Public Sector Unions Find Power In Texas
Despite the state’s reputation as a conservative bastion, the Republican speaker of the Texas House refused to pass a number of conservative reforms during the regular biennial legislative session. As a result, the state’s governor has called lawmakers back for the first “special session” since he was elected as governor.
Gov. Greg Abbott called the legislature back after conservative fallout, spurred by legislative inaction, following the close of the regular session.
Items like ethics reform, property tax reform, school choice, and the renewing of a commission that ensures doctors in the state remained licensed were left unaddressed, mostly due to a House blockade under the leadership of Speaker of the state House Joe Straus.
One of the twenty legislative items on the governor’s list is reforming public employee unions dues collection. Currently public unions in the state enjoy the luxury of having state agencies deduct their members’ dues from payroll and remit them to their respective unions.
Conservatives in the state have been pushing for repeal for some time. Two legislative sessions in a row, legislation has passed the Texas Senate only to be obstructed in the House.
In 2015, Texas’ last legislative session, a bill was filed to end the practice.
Although it passed through the State Senate, stall tactics often used by Straus to kill legislation blocked the bill from advancing.
Using one of the members of his governing coalition, Texas state Rep. Byron Cook, Straus delayed the bill until there was no chance of it passing the full House before the final deadline.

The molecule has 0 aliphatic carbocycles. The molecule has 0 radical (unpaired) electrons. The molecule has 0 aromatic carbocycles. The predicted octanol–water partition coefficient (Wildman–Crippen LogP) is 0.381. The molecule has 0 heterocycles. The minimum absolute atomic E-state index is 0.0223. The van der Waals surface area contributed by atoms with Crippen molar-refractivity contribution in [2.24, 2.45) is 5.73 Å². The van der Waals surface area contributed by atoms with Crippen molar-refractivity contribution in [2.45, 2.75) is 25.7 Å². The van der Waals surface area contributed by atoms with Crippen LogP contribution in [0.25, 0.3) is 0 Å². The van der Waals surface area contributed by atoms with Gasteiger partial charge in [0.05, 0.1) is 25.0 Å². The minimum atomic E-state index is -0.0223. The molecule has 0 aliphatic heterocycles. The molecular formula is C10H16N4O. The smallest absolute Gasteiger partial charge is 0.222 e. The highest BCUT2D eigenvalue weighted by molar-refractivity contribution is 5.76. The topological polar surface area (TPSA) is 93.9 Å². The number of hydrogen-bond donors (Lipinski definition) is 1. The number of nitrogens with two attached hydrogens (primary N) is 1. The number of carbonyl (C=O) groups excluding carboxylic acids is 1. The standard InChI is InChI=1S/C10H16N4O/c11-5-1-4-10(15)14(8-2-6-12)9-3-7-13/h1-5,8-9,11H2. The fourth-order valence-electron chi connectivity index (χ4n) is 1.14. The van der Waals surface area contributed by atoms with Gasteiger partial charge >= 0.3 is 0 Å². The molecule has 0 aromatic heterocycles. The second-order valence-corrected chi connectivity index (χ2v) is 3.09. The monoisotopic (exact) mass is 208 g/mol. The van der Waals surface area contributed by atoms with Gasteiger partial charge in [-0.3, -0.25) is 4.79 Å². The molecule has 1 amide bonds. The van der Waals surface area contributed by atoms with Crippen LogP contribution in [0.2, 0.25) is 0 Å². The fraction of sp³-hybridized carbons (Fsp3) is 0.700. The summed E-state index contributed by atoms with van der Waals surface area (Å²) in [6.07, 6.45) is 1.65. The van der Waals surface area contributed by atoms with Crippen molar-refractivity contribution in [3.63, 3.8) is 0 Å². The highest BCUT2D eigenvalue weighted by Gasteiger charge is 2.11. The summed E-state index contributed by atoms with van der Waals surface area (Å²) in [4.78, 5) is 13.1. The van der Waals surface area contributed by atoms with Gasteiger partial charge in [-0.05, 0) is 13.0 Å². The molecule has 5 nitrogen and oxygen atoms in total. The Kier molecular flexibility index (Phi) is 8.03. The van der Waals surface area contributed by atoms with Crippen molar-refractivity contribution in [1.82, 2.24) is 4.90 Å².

House leadership has a history of holding conservative reforms hostage because of union cash. Though most union campaign contributions went to Democrats, public unions spent more than $1.6 million on Texas legislators during the most recent campaign cycle.
Overall, Speaker Straus received the most of those dollars, bringing the bulk of union contributions during his speakership to over a quarter of a million dollars. After Straus, the second highest Republican was Cook.
Those who control how legislation moves through the House are more than willing to give in to union demands so they can enjoy their continued support. A letter released by one of the unions following the last legislative session shows how much they value Straus and Cook.
“State Representative Byron Cook is Chairman of the powerful State Affairs Committee and is closely aligned with Joe Straus, Speaker of the Texas House of Representatives. Last session, our friend Byron Cook led the effort that stopped further consideration of the bill that would have ended payroll deduction of union dues.”
The letter goes on to urge members to support Cook at the polls for his reelection as he felt his seat was vulnerable.
After the bill to end union dues collection was killed last session, activists spent the interim voicing their desire to see the issue reconsidered.
The state’s Lt. Gov. created a task force to further explore union dues reform, two million primary voters voted overwhelmingly in favor of a proposition to end the practice, and delegates to the state’s 2016 GOP convention passed a plank calling for its end as well.
The proposition, while non-binding, passed by 83 percent to 17 percent, and the convention plank passed by 96 percent.
Even Grover Norquist, president of Americans for Tax Reform, has weighed in on the issue. Norquist sent a letter to lawmakers in April urging them to “vote YES” on the House and Senate versions of the bill.